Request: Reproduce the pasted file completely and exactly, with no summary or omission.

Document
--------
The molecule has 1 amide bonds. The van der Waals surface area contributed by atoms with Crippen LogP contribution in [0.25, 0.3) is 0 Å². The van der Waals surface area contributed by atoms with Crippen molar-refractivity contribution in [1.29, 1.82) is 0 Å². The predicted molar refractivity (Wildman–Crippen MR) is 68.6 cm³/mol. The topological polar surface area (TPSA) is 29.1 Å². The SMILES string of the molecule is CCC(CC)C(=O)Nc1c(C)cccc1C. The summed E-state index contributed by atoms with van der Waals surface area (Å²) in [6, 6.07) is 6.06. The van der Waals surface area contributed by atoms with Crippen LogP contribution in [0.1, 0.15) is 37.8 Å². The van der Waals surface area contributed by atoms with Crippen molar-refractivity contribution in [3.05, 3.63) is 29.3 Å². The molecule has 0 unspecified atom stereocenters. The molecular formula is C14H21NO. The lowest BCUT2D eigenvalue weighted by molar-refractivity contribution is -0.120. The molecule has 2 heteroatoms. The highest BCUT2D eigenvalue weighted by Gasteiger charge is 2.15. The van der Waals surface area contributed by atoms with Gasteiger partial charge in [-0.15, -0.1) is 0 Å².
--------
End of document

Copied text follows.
The molecule has 1 amide bonds. The van der Waals surface area contributed by atoms with Crippen LogP contribution in [0.25, 0.3) is 0 Å². The van der Waals surface area contributed by atoms with Crippen molar-refractivity contribution in [1.29, 1.82) is 0 Å². The predicted molar refractivity (Wildman–Crippen MR) is 68.6 cm³/mol. The topological polar surface area (TPSA) is 29.1 Å². The SMILES string of the molecule is CCC(CC)C(=O)Nc1c(C)cccc1C. The summed E-state index contributed by atoms with van der Waals surface area (Å²) in [6, 6.07) is 6.06. The van der Waals surface area contributed by atoms with Crippen LogP contribution in [0.1, 0.15) is 37.8 Å². The van der Waals surface area contributed by atoms with Crippen molar-refractivity contribution in [3.05, 3.63) is 29.3 Å². The molecule has 0 unspecified atom stereocenters. The molecular formula is C14H21NO. The lowest BCUT2D eigenvalue weighted by molar-refractivity contribution is -0.120. The molecule has 2 heteroatoms. The highest BCUT2D eigenvalue weighted by Gasteiger charge is 2.15. The van der Waals surface area contributed by atoms with Gasteiger partial charge in [-0.15, -0.1) is 0 Å².